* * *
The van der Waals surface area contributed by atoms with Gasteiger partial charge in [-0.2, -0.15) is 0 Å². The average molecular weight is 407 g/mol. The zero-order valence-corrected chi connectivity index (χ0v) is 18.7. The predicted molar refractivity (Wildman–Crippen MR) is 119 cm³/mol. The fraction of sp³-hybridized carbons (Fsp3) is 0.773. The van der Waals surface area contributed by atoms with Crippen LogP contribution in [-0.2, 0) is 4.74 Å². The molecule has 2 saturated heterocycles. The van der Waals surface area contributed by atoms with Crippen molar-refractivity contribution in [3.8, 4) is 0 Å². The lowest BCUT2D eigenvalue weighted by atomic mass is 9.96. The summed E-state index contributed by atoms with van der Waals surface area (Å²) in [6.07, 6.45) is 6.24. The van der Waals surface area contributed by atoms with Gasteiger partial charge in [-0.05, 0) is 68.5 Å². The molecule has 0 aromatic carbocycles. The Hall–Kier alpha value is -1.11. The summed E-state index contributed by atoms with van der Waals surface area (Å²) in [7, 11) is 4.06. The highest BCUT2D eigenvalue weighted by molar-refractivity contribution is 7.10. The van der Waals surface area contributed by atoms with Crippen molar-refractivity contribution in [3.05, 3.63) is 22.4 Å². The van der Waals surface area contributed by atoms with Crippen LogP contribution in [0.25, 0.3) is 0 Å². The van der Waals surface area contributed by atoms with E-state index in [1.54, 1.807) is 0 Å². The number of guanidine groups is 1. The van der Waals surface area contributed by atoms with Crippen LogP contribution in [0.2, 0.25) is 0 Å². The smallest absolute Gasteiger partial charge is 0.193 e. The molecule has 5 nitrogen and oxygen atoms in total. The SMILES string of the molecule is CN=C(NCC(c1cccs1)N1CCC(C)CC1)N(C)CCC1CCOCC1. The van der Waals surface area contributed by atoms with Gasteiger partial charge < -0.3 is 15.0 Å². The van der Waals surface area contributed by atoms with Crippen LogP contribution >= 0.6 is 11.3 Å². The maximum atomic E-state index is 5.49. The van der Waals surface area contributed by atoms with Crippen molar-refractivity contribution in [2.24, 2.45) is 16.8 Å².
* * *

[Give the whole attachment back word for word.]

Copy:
The van der Waals surface area contributed by atoms with Gasteiger partial charge in [-0.2, -0.15) is 0 Å². The average molecular weight is 407 g/mol. The zero-order valence-corrected chi connectivity index (χ0v) is 18.7. The predicted molar refractivity (Wildman–Crippen MR) is 119 cm³/mol. The fraction of sp³-hybridized carbons (Fsp3) is 0.773. The van der Waals surface area contributed by atoms with Crippen LogP contribution in [-0.2, 0) is 4.74 Å². The molecule has 2 saturated heterocycles. The van der Waals surface area contributed by atoms with Crippen molar-refractivity contribution in [3.8, 4) is 0 Å². The lowest BCUT2D eigenvalue weighted by atomic mass is 9.96. The summed E-state index contributed by atoms with van der Waals surface area (Å²) in [6.07, 6.45) is 6.24. The van der Waals surface area contributed by atoms with Gasteiger partial charge in [-0.05, 0) is 68.5 Å². The molecule has 0 aromatic carbocycles. The Hall–Kier alpha value is -1.11. The summed E-state index contributed by atoms with van der Waals surface area (Å²) in [7, 11) is 4.06. The highest BCUT2D eigenvalue weighted by molar-refractivity contribution is 7.10. The van der Waals surface area contributed by atoms with Crippen molar-refractivity contribution in [3.05, 3.63) is 22.4 Å². The van der Waals surface area contributed by atoms with Crippen LogP contribution in [0.25, 0.3) is 0 Å². The van der Waals surface area contributed by atoms with E-state index in [1.54, 1.807) is 0 Å². The number of guanidine groups is 1. The van der Waals surface area contributed by atoms with Crippen LogP contribution in [0.2, 0.25) is 0 Å². The smallest absolute Gasteiger partial charge is 0.193 e. The molecule has 5 nitrogen and oxygen atoms in total. The SMILES string of the molecule is CN=C(NCC(c1cccs1)N1CCC(C)CC1)N(C)CCC1CCOCC1. The van der Waals surface area contributed by atoms with Gasteiger partial charge < -0.3 is 15.0 Å². The van der Waals surface area contributed by atoms with Crippen LogP contribution >= 0.6 is 11.3 Å². The maximum atomic E-state index is 5.49. The van der Waals surface area contributed by atoms with Crippen molar-refractivity contribution in [2.24, 2.45) is 16.8 Å².